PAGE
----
Stanton LaVey, stereotypically, does see many Satanic/universal patterns in the Tate murders/conspiracy to target Manson that continue to reverberate today. And he's right in the middle of it:

"...That's why they don't want me talking to you, or anybody. But, at the same time, they can rely on the fact that everyone thinks I'm about ninety percent crazy."

I had no idea who "they" could be. I didn't press for details.

"There's a helicopter overhead, everywhere I go," Stanton insisted. "They follow me around. There's always a helicopter over me -- I kid you fucking not."


Unlike Stanton LaVey, who's milking his famous connection and presenting himself as a far-out, bad-ass Satanist with "impeccable" lineage, Matthew Roberts is a much lower-key, much more intelligent, thoughtful guy whose mother is known to have slept with Manson in the '60s in California when she was a teen; Roberts looks exactly like Manson, though Manson has refused a DNA test in the case. While I was kind of rolling my eyes at the dumb braggadocio of the Stanton chapter, the author's interview with Matthew Roberts was more interesting to me:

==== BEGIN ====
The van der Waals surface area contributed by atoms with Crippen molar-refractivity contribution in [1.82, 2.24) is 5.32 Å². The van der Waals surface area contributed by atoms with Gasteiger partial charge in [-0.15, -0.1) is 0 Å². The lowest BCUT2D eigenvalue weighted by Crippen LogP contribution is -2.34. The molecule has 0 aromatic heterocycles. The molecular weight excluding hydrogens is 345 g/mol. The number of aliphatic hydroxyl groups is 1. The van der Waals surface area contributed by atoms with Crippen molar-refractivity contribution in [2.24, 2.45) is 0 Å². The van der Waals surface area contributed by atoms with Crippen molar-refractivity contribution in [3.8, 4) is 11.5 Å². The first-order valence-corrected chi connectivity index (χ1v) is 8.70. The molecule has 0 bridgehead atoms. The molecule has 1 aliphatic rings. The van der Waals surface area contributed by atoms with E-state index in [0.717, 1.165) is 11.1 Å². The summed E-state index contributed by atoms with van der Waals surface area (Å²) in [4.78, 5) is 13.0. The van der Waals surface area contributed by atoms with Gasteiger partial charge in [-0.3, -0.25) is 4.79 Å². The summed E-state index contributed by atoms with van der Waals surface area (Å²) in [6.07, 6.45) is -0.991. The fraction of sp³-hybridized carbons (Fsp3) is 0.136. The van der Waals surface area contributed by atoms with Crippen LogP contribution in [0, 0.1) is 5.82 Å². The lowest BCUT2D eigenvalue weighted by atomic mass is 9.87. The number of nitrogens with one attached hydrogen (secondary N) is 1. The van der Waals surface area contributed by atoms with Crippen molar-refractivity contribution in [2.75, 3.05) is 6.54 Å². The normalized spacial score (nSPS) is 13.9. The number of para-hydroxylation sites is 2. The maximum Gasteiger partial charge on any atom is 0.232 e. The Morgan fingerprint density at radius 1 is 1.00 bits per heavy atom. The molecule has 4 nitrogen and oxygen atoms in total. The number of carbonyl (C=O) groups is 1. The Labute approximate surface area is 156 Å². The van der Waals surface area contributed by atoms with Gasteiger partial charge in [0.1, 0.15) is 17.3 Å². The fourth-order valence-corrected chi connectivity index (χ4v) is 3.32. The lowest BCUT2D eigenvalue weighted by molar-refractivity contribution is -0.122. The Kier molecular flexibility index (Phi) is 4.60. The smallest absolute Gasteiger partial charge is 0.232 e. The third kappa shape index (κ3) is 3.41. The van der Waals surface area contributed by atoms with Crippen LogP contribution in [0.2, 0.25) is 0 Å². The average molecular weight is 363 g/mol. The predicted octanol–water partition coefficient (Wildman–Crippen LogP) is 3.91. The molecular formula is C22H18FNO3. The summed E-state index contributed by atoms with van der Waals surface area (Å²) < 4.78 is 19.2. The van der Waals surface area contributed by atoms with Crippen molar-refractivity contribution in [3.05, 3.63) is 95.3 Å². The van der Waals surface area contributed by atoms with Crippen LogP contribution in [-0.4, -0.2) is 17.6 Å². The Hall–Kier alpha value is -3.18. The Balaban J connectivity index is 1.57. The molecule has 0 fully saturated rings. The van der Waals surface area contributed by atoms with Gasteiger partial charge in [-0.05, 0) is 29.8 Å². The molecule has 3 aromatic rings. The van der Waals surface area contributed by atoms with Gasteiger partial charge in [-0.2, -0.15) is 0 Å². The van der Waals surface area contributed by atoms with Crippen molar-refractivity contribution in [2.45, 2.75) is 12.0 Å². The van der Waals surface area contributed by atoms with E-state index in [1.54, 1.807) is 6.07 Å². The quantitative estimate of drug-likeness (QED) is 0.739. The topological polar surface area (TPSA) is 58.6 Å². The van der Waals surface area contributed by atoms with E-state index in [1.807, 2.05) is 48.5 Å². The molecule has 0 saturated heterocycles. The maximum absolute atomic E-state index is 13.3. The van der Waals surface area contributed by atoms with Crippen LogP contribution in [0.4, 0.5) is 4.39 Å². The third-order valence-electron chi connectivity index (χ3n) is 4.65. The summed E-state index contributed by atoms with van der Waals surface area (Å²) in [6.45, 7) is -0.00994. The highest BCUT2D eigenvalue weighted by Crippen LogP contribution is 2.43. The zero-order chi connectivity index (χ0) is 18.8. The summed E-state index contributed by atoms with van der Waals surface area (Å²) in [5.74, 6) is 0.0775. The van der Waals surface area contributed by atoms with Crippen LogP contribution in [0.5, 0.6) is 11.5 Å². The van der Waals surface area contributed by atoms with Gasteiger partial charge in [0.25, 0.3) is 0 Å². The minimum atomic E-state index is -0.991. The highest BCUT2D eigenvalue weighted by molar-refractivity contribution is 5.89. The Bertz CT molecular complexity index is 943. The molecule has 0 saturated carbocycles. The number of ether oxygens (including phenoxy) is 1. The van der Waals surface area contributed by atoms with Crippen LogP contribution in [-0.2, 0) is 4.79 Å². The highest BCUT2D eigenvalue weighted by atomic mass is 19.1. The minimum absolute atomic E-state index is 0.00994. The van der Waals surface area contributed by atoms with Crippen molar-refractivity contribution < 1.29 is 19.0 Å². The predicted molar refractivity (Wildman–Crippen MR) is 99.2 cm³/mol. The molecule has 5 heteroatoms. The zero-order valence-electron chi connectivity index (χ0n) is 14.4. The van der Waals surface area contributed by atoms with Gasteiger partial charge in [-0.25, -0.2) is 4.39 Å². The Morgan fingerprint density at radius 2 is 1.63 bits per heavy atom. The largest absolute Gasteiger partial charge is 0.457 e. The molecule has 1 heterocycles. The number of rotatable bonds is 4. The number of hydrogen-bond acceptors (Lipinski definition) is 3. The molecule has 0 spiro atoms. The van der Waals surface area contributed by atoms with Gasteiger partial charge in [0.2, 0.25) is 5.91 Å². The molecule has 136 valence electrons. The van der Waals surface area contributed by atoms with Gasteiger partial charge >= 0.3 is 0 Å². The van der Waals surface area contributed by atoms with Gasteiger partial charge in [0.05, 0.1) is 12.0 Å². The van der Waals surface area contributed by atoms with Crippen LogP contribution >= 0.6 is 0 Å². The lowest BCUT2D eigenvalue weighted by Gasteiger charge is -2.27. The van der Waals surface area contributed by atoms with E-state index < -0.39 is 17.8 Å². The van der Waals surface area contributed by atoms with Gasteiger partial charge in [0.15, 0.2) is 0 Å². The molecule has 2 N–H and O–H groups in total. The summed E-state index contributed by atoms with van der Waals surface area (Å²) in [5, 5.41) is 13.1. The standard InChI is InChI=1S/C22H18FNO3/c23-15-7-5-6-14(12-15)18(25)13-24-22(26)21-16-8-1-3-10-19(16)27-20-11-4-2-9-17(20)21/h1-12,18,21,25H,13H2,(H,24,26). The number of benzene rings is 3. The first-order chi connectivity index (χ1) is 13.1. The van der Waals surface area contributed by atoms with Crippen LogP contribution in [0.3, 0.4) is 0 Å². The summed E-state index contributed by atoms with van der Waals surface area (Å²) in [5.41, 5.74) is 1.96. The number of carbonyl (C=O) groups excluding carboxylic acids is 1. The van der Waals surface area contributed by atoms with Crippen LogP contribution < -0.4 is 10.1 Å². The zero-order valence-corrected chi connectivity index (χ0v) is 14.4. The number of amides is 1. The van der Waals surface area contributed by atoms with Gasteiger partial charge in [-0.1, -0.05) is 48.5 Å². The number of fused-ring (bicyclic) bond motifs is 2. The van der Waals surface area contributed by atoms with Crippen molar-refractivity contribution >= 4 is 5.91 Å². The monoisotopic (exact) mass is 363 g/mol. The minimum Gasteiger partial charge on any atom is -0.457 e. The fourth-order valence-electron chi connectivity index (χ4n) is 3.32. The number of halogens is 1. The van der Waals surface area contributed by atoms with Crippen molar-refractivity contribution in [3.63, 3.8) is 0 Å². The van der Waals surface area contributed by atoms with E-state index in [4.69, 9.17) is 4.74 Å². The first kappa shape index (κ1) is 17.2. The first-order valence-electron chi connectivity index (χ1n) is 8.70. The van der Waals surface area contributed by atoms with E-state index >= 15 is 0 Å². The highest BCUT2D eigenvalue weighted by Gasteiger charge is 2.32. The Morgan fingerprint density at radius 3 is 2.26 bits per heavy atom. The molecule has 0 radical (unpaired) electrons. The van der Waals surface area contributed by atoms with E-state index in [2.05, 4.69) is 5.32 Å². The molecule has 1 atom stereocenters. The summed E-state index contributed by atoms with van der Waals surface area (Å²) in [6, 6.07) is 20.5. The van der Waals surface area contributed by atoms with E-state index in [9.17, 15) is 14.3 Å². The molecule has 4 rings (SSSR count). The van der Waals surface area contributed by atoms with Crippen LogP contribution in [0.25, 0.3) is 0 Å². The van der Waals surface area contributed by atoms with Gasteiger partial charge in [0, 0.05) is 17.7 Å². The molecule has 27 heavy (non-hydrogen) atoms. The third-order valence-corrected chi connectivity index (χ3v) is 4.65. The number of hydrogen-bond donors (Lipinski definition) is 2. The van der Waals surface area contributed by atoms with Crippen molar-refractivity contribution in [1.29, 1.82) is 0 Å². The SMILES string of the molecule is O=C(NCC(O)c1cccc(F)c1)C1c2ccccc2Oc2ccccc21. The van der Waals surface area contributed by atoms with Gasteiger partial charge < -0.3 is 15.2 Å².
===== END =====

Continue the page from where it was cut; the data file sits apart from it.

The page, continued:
He [Roberts] told me he thinks schizophrenia is a condition through which a person's mind advances enough to see the relativity of all things. Synchronicity will then seem to increase in that person's life to such a degree that he is left with the dilemma of deciding whether to believe he is the creator of his life's events or merely the observer.

Said Roberts:
I think I'm hyper intuitive and I think that ties in with the schizophrenic thing quite a bit because, ultimately, if you are synchronously experiencing things as a function of intuition, then you are simply living the life you are supposed to live, whether that's being in the right place at the right time or actually predicting things. A schizophrenic believes that he's predicting events, that he's creating reality.

And RE the helicopters:
I told Matthew about Stanton's experience with surveillance, his belief that helicopters follow him everywhere. "Really?" Matthew asked. "I moved into a friend's house for a while and he told me that helicopters flying overhead went crazy; he hadn't experienced them that way until I moved in. All of a sudden they were flying right over us; it literally felt like they were going to land on the roof..." I asked Matthew to interpret this bizarre experience. He explained that, with thermal imaging technology, every person on the planet is visible from space. "Everyone lights up like a firefly," he said. "This might be my ego, or delusions of grandeur, but I believe I glow very bright. I do think they track me; maybe they think I'm some sort of threat."